The fall TV season is approaching, and predictably, the powerful lobbyists at the Gay and Lesbian Alliance Against Defamation (GLAAD) are already demanding that Hollywood develop more positive gay characters.
But this year, GLAAD's study of gay TV characters goes beyond numbers to quibbling about percentages. They claim that out of 710 series regulars who will appear this season on the broadcast networks, gay, lesbian and bisexual characters make up less than two percent of the total. They say it's a false depiction of their community. As GLAAD's Damon Romine complained, "This is a shocking misrepresentation of reality and of the audience watching these programs."
Is GLAAD again promoting the myth that 10 percent of Americans are homosexuals? If so, it's rather curious. A raft of gay groups signed on to a 2003 amicus brief in the Lawrence v. Texas sodomy-law case before the Supreme Court that suggested otherwise. That brief touted: "The most widely accepted study of sexual practices in the United States is the National Health and Social Life Survey. The NHSLS found that 2.8 percent of the male, and 1.4 percent of the female, population identify themselves as gay, lesbian, or bisexual." That averages out to about two percent of the population, or exactly what GLAAD maintains Hollywood is depicting.
And guess who signed on the dotted line of this brief? Yes, GLAAD. How can they complain to Hollywood about "reality" when they're still debating it with themselves?
But there are further problems with the GLAAD character-counting method. First, a good chunk of these 710 characters they're counting are child actors not even old enough to be sexual. Second, how is it that we know that 98 percent of the 710 characters are, in fact, heterosexual? Do TV writers give us the inside details of every character's personal life on every show? Is every single character who is not explicitly gay therefore straight?
Try a different twist on this. How many TV characters are portrayed as practicing Catholics? Catholics make up almost 25 percent of our population. Can you name two characters on TV who are practicing Catholics? Using GLAAD's logic, Hollywood is failing to represent the reality of Catholics. Using real logic, however, we can conclude that if a character's religious orientation is irrelevant, it will be omitted from that character's identity. The same holds true for sexual orientation. When Paul Lynde played the role of Uncle Arthur on "Bewitched," was he a gay or straight warlock? Was Festus on "Gunsmoke" heterosexual? Homosexual? Bisexual? Who cares?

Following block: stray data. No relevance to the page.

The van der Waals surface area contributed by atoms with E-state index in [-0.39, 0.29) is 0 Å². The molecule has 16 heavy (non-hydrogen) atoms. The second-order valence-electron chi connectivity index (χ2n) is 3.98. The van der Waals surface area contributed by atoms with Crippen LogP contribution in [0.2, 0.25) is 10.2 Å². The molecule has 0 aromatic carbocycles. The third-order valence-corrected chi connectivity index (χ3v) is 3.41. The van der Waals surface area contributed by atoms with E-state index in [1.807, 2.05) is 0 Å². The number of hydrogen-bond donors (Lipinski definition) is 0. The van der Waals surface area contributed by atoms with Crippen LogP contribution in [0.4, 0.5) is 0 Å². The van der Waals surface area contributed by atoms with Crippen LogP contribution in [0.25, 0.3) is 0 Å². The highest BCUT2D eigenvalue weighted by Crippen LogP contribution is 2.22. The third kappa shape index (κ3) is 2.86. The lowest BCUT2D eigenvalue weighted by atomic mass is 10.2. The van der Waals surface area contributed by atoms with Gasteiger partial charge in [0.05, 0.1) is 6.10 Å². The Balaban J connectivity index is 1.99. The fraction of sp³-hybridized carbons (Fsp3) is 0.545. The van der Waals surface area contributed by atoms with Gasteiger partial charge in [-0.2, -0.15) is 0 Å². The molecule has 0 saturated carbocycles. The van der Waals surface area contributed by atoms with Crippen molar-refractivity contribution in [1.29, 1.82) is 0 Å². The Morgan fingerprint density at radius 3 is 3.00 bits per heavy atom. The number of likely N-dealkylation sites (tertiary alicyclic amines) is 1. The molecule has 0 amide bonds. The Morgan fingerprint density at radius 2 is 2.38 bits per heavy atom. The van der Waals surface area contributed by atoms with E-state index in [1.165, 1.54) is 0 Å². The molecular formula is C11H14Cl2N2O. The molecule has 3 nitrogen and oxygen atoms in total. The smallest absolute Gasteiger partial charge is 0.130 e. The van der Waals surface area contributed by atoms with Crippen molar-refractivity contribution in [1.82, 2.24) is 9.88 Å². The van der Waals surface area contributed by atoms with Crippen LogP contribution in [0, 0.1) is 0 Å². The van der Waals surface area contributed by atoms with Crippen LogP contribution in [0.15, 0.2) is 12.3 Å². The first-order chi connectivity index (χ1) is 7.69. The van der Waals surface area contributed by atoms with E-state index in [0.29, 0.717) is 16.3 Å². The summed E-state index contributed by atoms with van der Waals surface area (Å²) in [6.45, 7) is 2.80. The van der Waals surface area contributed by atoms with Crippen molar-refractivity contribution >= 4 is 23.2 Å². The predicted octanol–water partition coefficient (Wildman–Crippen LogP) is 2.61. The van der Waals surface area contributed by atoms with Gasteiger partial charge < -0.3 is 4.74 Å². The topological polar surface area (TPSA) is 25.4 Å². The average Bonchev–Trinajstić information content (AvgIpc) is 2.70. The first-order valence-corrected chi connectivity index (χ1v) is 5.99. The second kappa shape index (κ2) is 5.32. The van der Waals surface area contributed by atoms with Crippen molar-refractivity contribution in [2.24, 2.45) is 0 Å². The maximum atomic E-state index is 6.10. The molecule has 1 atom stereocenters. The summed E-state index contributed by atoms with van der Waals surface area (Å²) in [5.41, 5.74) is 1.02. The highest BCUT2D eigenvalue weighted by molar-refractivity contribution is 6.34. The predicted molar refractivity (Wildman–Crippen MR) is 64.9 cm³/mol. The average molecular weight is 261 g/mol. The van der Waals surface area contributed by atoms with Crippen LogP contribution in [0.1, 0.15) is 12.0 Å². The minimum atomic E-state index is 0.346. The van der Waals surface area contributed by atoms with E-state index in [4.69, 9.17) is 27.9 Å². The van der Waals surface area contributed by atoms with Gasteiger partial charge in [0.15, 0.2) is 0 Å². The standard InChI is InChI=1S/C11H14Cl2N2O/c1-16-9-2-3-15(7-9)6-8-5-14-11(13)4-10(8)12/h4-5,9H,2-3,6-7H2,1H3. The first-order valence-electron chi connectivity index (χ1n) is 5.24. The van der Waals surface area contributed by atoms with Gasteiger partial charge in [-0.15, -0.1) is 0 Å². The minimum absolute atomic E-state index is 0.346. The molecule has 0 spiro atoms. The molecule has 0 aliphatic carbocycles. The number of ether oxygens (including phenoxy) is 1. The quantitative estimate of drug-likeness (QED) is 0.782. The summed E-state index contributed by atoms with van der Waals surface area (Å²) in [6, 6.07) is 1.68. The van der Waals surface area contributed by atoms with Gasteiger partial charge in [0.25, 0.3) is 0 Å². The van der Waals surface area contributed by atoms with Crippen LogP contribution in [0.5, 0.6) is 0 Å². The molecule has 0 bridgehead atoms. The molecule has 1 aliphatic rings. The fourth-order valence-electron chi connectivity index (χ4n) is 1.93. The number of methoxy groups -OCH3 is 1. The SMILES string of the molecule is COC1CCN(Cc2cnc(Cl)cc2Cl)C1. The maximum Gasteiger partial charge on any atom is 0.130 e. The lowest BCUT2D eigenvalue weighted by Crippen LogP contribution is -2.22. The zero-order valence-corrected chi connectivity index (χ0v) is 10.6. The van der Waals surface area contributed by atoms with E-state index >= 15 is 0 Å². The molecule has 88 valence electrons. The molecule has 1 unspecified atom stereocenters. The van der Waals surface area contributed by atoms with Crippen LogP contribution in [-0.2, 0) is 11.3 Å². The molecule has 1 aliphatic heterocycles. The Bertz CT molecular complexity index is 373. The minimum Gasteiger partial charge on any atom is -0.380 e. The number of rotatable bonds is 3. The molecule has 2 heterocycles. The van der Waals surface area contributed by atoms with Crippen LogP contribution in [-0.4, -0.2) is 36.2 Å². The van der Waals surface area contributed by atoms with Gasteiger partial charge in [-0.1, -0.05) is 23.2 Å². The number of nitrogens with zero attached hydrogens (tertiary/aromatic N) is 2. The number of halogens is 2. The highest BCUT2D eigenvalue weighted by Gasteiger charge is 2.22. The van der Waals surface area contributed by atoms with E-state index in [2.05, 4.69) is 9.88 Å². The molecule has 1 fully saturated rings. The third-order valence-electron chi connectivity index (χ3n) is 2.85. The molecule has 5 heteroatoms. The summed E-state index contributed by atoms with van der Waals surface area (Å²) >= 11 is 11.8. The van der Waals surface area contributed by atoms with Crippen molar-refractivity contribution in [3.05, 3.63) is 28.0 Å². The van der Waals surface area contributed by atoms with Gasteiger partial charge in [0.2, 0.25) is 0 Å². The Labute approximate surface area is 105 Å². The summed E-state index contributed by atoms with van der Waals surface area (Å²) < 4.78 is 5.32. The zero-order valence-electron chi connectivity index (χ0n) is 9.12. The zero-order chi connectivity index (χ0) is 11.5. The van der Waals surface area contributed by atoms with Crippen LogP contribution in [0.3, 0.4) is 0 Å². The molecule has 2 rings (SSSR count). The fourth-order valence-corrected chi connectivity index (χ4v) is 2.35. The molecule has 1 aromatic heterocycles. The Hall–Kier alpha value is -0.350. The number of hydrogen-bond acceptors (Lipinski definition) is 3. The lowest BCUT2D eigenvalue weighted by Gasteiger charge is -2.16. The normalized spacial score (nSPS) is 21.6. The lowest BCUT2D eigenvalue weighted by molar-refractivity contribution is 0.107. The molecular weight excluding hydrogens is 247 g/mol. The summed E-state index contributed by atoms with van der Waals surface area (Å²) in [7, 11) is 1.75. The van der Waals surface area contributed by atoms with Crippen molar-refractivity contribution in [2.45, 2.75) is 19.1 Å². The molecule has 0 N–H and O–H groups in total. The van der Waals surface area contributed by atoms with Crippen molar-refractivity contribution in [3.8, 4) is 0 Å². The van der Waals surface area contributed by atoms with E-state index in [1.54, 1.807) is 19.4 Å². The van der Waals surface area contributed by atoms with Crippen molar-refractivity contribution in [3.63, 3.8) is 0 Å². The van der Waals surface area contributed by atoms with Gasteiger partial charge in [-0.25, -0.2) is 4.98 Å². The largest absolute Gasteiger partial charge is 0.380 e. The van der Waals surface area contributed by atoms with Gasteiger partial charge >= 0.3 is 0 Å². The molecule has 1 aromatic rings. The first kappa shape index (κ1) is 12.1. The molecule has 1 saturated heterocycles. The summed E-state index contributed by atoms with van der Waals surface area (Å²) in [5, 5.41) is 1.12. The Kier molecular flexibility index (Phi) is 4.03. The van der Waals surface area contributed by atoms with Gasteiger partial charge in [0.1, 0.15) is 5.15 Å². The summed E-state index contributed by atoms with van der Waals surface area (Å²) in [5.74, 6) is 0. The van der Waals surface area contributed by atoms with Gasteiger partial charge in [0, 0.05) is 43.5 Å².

Then it gets confusing. A straight actor plays a gay character (Eric McCormack on "Will and Grace"), and that counts as progressive. But a gay actor playing a straight or undefined character (B.D. Wong on "Law & Order: SVU") does not count as progressive.
This isn't about the numbers of gays acting on TV, nor about the number of gay characters on TV. This is about GLAAD's campaign to emphasize and boost the homosexual lifestyle as moral and acceptable, using television as the instructor. "At this critical juncture in our struggle for equality, television's potential for driving public understanding of who we are and what we're fighting for is more important than ever," Romine says in GLAAD's press kit.
Focusing solely on the characters obscures the fact that pro-gay themes are overwhelmingly common in television. GLAAD's powerful role in Hollywood -- constantly demanding and receiving the power to pre-screen TV programs in order to black out what it doesn't like -- translates into nearly every gay-themed plot becoming a predictable script, with the ignorant person initially opposed to homosexuality quickly "evolving" into a proper progressive stance. And if the evolution to enlightenment is not accomplished, it is because the anti-gay character is evil, and probably a fundamentalist Christian, too.
Already this season, the pilot of the new Fox sitcom "The War At Home," is likely to have the script of its pilot episode scrubbed of the gay group's F-word, "fag." Reportedly the script had a girl saying of her brother, "He's not gay, he's just a fag." Fox says the word is inappropriate. Series creator Rob Lotterstein disagrees: "My boyfriend of five years didn't have a problem with that line."
The character-counting study doesn't include "reality" programming, since those shows are much, much closer to the GLAAD paradigm of one or two gay characters per program. Even GLAAD's Romine admits, "we continue to be well-represented by a genre that realizes the importance of diversity and value of telling our stories." This is true even when GLAAD gets reality shows killed off, as it did this summer with the ABC six-week series "Welcome To The Neighborhood," whose "journey from intolerance" they declared was far too slow.
There is not a single television show on the air that would dare project the position that the homosexual lifestyle is immoral.